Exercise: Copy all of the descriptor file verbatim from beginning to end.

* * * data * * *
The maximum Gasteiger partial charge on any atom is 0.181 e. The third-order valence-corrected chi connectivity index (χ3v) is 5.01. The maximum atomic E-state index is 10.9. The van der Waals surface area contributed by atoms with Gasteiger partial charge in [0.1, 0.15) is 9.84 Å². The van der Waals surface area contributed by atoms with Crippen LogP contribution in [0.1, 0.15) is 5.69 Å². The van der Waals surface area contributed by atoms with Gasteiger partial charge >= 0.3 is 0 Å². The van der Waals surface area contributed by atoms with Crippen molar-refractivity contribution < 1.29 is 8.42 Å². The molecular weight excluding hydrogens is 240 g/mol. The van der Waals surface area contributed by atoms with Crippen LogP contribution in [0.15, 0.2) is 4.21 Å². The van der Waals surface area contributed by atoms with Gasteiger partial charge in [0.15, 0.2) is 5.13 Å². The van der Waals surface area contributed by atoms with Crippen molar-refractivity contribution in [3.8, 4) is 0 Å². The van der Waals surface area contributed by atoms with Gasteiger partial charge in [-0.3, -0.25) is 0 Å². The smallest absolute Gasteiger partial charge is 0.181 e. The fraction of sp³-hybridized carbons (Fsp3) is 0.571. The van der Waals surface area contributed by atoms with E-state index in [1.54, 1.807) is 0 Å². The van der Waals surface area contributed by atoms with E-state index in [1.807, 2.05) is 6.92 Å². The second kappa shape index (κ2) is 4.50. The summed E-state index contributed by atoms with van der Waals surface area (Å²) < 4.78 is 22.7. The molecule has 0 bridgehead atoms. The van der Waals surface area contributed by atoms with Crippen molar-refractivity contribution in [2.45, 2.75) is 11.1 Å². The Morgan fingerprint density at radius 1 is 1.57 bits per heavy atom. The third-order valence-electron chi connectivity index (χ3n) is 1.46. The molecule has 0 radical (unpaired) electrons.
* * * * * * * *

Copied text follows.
The maximum Gasteiger partial charge on any atom is 0.181 e. The third-order valence-corrected chi connectivity index (χ3v) is 5.01. The maximum atomic E-state index is 10.9. The van der Waals surface area contributed by atoms with Gasteiger partial charge in [0.1, 0.15) is 9.84 Å². The van der Waals surface area contributed by atoms with Crippen LogP contribution in [0.1, 0.15) is 5.69 Å². The van der Waals surface area contributed by atoms with Gasteiger partial charge >= 0.3 is 0 Å². The van der Waals surface area contributed by atoms with Crippen molar-refractivity contribution < 1.29 is 8.42 Å². The molecular weight excluding hydrogens is 240 g/mol. The van der Waals surface area contributed by atoms with Crippen LogP contribution in [0.15, 0.2) is 4.21 Å². The van der Waals surface area contributed by atoms with Gasteiger partial charge in [0.15, 0.2) is 5.13 Å². The van der Waals surface area contributed by atoms with Crippen molar-refractivity contribution in [3.8, 4) is 0 Å². The van der Waals surface area contributed by atoms with Gasteiger partial charge in [-0.3, -0.25) is 0 Å². The smallest absolute Gasteiger partial charge is 0.181 e. The fraction of sp³-hybridized carbons (Fsp3) is 0.571. The van der Waals surface area contributed by atoms with E-state index in [1.54, 1.807) is 0 Å². The van der Waals surface area contributed by atoms with E-state index in [1.807, 2.05) is 6.92 Å². The second kappa shape index (κ2) is 4.50. The summed E-state index contributed by atoms with van der Waals surface area (Å²) < 4.78 is 22.7. The molecule has 0 bridgehead atoms. The van der Waals surface area contributed by atoms with Crippen molar-refractivity contribution in [2.45, 2.75) is 11.1 Å². The Morgan fingerprint density at radius 1 is 1.57 bits per heavy atom. The third-order valence-electron chi connectivity index (χ3n) is 1.46. The molecule has 0 radical (unpaired) electrons.